Aug
31
2021
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Extra Crunch roundup: Toast and Freshworks S-1s, pre-pitch tips, flexible funding lessons

The digital transformation currently sweeping society has likely reached your favorite local restaurant.

Since 2013, Boston-based Toast has offered bars and eateries a software platform that lets them manage orders, payments and deliveries.

Over the last year, its customers have processed more than $38 billion in gross payment volume, so Alex Wilhelm analyzed the company’s S-1 for The Exchange with great interest.

“Toast was last valued at just under $5 billion when it last raised, per Crunchbase data,” he writes. “And folks are saying that it could be worth $20 billion in its debut. Does that square with the numbers?”


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Airbnb, DoorDash and Coinbase each debuted at past Y Combinator Demo Days; as of this writing, they employ a combined 10,000 people.

Today and tomorrow, TechCrunch reporters will cover the proceedings at YC’s Summer 20201 Demo Day. In addition to writing up founder pitches, they’ll also rank their favorites.

Even remotely, I can feel a palpable sense of excitement radiating from our team — anything can happen at YC Demo Day, so sign up for Extra Crunch to follow the action.

Thanks very much for reading; I hope you have an excellent week.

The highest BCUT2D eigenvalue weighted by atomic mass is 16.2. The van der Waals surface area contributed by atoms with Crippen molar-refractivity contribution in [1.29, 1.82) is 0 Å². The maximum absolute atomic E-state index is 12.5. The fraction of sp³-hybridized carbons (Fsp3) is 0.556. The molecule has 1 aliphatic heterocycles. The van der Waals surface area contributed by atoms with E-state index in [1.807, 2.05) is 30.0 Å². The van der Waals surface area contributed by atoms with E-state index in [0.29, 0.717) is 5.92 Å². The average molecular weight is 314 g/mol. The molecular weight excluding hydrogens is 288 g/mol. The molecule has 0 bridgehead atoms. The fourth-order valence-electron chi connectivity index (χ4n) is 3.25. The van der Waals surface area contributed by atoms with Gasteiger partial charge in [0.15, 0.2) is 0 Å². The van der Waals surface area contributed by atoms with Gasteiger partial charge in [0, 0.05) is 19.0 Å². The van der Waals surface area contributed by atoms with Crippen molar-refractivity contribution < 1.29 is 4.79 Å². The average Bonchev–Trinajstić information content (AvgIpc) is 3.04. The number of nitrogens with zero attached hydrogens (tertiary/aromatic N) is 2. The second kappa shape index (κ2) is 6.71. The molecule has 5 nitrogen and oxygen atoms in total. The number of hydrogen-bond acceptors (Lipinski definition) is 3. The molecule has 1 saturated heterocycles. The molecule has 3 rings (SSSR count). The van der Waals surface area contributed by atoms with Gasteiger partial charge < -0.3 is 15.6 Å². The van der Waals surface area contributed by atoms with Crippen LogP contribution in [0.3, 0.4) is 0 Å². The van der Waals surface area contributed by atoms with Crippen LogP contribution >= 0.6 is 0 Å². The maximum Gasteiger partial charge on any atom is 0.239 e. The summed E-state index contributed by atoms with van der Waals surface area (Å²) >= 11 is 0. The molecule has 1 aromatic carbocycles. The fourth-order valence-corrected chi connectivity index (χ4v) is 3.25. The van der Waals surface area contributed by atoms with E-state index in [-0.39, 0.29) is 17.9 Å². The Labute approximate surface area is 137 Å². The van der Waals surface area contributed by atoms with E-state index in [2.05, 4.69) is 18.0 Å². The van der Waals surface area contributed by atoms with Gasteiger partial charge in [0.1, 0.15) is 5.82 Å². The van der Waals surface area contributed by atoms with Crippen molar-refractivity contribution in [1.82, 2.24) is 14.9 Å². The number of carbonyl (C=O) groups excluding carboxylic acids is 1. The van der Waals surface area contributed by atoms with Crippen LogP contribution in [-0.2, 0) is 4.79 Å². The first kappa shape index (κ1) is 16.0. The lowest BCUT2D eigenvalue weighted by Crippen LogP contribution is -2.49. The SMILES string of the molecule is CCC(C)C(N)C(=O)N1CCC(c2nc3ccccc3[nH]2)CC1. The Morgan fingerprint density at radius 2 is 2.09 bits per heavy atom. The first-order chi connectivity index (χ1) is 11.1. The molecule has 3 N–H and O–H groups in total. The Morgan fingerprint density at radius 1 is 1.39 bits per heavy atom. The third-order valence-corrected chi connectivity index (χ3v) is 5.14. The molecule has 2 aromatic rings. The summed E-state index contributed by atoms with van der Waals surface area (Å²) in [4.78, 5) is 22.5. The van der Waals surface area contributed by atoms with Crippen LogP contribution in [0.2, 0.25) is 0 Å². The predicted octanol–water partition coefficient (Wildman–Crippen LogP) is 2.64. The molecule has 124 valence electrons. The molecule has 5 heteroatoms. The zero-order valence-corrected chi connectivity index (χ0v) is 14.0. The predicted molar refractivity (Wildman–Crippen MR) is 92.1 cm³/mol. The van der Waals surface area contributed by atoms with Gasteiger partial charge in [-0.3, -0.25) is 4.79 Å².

Walter Thompson
Senior Editor, TechCrunch
@yourprotagonist

How Amazon EC2 grew from a notion into a foundational element of cloud computing

Image Credits: Ron Miller/TechCrunch

In August 2006, AWS activated its EC2 cloud-based virtual computer, a milestone in the cloud infrastructure giant’s development.

“You really can’t overstate what Amazon was able to accomplish,” writes enterprise reporter Ron Miller.

In the 15 years since, EC2 has enabled clients of any size to test and run their own applications on AWS’ virtual machines.

To learn more about a fundamental technological shift that “would help fuel a whole generation of startups,” Ron interviewed EC2 VP Dave Brown, who built and led the Amazon EC2 Frontend team.

3 ways to become a better manager in the work-from-home era

Image of a manager talking to his team via a video conference.

Image Credits: Jasmin Merdan (opens in a new window)/ Getty Images

Most managers agree that OKRs foster transparency and accountability, but running a team effectively has different challenges when workers are attending all-hands meetings from their kitchen tables.

Instead of just discussing key metrics before board meetings or performance reviews, make them part of the day-to-day culture, recommends Jeremy Epstein, Gtmhub’s CMO.

“Strengthen your team by creating authentic workplace transparency using numbers as a universal language and providing meaning behind your team’s work.”

The pre-pitch: 7 ways to build relationships with VCs

A person attracts people to his side with a magnet.

Image Credits: Getty Images under an Andrii Yalanskyi (opens in a new window) license

Many founders must overcome a few emotional hurdles before they’re comfortable pitching a potential investor face-to-face.